Evaluation of the cancer-preventive effect of resveratrol-loaded nanoparticles on the formation of tumor spheroids
Elisa A. Torrico-Guzman1, Mitchell Gravely1, Samantha A. Meenach1,2
1Department of Chemical Engineering, 2Department of Biomedical & Pharmaceutical Sciences, University of Rhode Island, Kingston, RI
Cancer is the second leading cause of mortality in the U.S. following heart disease. In 2015 it is expected that 1,658,350 new cases of cancer will be diagnosed in the U.S.. Nearly one-third of cancer-related deaths in the U.S. each year are caused by tobacco smoking. Moreover, one-third of the cancer cases in the U.S. are related to obesity, physical inactivity, and/ or poor nutrition, which can be prevented . Chemoprevention is the use of dietary or pharmaceutical agents to reverse or inhibit the carcinogenic process resulting in a decreased cancer risk  and has been successfully applied to common malignancies. The FDA has approved some drugs as cancer prevention agents such as: Tamoxifen for breast cancer and the Human Papiloma Virus (HPV) vaccine for cervical intraepithelial neoplasia and cancer. More than 200 other drugs are in clinical trial not yet with reported results .
Resveratrol (RSV) is a natural phenol with antioxidant, anti-inflammatory properties, and beneficial effects against cancer. It can be found in many plants including red grapes, peanut butter, dark chocolate and blueberries. A study by Dolfini  showed that RSV induces drastic growth inhibition on a human breast cancer cell line in vivo and in vitroassays. Furthermore, RSV-loaded gel nanoparticles enhanced intracellular uptake and cytotoxicity in a NCI-H460 lung cancer cell line . Moreover, RSV loaded into nanostructures lipid carriers (NLC) exhibit higher penetration into the skin in comparison to solid lipid nanoparticles (SLN) , which demonstrates the improvement of RSV in nanoparticle (NP) systems.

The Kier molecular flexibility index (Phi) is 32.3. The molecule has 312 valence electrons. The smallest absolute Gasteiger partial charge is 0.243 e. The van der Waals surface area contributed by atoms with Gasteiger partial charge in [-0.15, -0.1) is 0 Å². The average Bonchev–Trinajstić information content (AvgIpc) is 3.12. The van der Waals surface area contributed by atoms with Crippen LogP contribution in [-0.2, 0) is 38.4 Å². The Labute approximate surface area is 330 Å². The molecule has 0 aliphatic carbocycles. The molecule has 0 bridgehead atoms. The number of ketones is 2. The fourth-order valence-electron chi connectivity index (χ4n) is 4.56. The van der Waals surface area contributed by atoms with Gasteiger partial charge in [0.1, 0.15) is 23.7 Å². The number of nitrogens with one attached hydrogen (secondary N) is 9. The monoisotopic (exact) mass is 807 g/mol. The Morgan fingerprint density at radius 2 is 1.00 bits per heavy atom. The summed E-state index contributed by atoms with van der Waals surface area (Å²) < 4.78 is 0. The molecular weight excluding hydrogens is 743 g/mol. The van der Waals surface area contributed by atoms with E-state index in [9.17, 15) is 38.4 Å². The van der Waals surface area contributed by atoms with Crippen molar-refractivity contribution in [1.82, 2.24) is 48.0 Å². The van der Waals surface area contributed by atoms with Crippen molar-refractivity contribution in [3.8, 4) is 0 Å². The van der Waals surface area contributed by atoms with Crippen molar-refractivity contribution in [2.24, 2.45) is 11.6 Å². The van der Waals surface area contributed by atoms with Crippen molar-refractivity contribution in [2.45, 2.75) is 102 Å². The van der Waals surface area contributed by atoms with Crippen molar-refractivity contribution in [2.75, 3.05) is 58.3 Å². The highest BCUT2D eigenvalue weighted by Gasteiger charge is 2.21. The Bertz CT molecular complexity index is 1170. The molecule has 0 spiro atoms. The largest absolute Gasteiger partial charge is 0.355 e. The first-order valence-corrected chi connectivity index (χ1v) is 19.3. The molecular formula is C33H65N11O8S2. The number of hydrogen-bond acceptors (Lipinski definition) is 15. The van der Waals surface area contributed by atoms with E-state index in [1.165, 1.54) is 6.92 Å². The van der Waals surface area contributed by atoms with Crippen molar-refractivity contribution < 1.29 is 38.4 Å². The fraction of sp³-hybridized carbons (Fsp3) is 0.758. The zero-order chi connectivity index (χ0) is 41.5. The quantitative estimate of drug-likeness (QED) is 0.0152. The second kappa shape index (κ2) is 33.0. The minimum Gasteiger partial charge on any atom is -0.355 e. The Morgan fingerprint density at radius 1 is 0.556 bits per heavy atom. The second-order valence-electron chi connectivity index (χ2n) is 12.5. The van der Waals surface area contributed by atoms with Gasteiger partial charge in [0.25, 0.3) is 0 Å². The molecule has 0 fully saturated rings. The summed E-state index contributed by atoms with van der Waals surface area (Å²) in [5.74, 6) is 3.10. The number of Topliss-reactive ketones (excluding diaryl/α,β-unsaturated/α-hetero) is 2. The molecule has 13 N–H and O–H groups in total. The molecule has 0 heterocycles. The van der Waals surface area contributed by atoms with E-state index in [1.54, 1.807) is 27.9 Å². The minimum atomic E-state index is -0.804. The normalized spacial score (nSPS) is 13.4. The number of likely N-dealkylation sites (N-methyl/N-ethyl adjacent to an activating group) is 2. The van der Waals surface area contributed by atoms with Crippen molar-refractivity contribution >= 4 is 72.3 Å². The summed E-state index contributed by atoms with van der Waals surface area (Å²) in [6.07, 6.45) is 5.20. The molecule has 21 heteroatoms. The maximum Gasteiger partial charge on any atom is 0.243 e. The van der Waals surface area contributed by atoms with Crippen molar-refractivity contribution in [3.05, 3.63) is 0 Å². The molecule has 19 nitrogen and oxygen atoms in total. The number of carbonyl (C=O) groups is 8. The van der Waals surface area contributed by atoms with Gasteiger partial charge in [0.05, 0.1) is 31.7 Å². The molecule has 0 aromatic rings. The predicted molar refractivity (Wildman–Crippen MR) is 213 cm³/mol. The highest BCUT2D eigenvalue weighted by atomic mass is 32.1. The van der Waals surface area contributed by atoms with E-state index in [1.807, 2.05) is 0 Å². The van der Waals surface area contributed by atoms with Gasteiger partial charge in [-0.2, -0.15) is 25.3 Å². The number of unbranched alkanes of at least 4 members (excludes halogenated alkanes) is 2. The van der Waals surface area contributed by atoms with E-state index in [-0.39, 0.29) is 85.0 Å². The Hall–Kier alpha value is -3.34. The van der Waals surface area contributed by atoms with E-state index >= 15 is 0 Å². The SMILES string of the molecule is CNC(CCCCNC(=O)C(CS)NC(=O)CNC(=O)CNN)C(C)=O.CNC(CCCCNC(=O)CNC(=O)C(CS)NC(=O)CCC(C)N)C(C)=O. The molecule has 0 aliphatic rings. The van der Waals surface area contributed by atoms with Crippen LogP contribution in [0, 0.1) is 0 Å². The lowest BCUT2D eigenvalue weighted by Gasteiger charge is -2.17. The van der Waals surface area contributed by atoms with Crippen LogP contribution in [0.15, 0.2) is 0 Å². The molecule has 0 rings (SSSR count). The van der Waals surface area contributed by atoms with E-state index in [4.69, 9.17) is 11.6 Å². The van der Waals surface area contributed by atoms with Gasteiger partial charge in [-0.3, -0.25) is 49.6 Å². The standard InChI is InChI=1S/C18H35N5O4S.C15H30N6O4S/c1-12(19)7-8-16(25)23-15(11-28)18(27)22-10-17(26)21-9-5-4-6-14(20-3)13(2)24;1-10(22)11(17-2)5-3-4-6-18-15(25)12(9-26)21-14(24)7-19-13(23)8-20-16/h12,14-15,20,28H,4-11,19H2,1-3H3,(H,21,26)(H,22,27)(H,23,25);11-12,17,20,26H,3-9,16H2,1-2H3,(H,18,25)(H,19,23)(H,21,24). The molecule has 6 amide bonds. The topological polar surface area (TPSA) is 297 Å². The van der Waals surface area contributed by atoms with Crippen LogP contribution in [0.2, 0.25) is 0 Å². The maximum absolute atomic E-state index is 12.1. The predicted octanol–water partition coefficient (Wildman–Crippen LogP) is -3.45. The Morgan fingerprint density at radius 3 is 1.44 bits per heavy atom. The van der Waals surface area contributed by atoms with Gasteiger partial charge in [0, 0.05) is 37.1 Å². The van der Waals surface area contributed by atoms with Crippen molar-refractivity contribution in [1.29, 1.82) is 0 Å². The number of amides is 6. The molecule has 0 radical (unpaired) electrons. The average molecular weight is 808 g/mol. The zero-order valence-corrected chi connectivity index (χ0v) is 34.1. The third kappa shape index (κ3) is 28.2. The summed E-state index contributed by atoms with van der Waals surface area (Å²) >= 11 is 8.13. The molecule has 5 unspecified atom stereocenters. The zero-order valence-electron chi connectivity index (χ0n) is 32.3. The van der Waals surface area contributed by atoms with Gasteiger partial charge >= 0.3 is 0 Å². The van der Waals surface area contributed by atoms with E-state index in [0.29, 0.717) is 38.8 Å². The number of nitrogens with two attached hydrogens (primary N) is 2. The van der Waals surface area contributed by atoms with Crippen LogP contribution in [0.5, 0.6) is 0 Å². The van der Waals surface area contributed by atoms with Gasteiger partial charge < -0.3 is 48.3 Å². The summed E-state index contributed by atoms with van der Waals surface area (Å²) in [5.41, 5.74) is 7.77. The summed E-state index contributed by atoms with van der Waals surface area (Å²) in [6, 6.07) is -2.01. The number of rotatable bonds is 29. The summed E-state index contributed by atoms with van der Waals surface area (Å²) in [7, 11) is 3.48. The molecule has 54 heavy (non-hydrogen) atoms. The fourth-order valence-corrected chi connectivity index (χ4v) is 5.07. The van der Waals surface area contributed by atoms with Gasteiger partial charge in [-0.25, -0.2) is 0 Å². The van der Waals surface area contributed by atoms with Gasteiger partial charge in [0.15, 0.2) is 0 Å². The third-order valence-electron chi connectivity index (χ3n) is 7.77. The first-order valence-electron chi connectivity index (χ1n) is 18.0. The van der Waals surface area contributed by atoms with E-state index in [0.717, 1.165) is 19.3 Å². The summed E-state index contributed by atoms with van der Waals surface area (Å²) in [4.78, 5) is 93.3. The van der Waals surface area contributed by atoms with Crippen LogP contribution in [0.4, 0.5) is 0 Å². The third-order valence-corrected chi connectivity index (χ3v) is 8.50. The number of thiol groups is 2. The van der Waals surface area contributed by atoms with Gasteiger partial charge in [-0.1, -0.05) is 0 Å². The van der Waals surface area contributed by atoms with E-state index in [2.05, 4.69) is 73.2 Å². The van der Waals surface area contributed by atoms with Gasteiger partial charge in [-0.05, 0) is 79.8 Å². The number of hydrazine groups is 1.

In this project we have evaluated the ability of resveratrol-loaded nanoparticles to prevent the growth of tumor spheroids. RSV was loaded into nanoparticles based on a biodegradable polymer acetalated dextran (Ac-Dex). Then, free RSV and RSV NP were tested in two-dimension (2D) and three-dimension (3D) cell culture in order to evaluate the viability of the A549 lung cancer cell line. So far, RSV exerted an inhibitory effect over the growth of cancer cells, showing a promising alternative as a chemopreventive drug, which could palliate the incidence or mortality from cancer.
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